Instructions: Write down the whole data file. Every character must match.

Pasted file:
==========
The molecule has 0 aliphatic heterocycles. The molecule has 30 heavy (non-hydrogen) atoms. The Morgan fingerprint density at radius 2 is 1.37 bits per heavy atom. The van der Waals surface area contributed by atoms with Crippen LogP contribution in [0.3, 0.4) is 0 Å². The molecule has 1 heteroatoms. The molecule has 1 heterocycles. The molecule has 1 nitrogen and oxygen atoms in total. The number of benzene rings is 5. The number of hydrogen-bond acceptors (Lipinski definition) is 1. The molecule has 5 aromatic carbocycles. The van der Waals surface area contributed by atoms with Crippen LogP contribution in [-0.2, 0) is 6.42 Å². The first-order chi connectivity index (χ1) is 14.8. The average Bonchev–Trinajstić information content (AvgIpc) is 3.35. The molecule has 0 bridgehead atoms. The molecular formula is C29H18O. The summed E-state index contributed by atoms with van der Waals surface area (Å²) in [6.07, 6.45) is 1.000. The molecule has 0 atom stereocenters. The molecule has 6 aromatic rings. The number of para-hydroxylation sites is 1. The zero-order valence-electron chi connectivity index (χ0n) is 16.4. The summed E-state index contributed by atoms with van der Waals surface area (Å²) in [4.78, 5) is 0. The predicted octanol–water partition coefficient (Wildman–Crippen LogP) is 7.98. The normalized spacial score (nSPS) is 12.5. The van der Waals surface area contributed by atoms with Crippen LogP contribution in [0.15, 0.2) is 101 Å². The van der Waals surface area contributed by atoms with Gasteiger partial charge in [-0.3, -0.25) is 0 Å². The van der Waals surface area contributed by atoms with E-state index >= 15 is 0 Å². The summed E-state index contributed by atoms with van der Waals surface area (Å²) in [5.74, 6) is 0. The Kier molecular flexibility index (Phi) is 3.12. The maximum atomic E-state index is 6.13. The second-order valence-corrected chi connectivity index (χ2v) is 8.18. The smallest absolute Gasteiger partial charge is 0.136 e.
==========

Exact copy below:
The molecule has 0 aliphatic heterocycles. The molecule has 30 heavy (non-hydrogen) atoms. The Morgan fingerprint density at radius 2 is 1.37 bits per heavy atom. The van der Waals surface area contributed by atoms with Crippen LogP contribution in [0.3, 0.4) is 0 Å². The molecule has 1 heteroatoms. The molecule has 1 heterocycles. The molecule has 1 nitrogen and oxygen atoms in total. The number of benzene rings is 5. The number of hydrogen-bond acceptors (Lipinski definition) is 1. The molecule has 5 aromatic carbocycles. The van der Waals surface area contributed by atoms with Crippen LogP contribution in [-0.2, 0) is 6.42 Å². The first-order chi connectivity index (χ1) is 14.8. The average Bonchev–Trinajstić information content (AvgIpc) is 3.35. The molecule has 0 bridgehead atoms. The molecular formula is C29H18O. The summed E-state index contributed by atoms with van der Waals surface area (Å²) in [6.07, 6.45) is 1.000. The molecule has 0 atom stereocenters. The molecule has 6 aromatic rings. The number of para-hydroxylation sites is 1. The zero-order valence-electron chi connectivity index (χ0n) is 16.4. The summed E-state index contributed by atoms with van der Waals surface area (Å²) in [4.78, 5) is 0. The predicted octanol–water partition coefficient (Wildman–Crippen LogP) is 7.98. The normalized spacial score (nSPS) is 12.5. The van der Waals surface area contributed by atoms with Crippen LogP contribution in [0.15, 0.2) is 101 Å². The van der Waals surface area contributed by atoms with Gasteiger partial charge in [-0.3, -0.25) is 0 Å². The van der Waals surface area contributed by atoms with E-state index >= 15 is 0 Å². The summed E-state index contributed by atoms with van der Waals surface area (Å²) in [5.74, 6) is 0. The Kier molecular flexibility index (Phi) is 3.12. The maximum atomic E-state index is 6.13. The second-order valence-corrected chi connectivity index (χ2v) is 8.18. The smallest absolute Gasteiger partial charge is 0.136 e.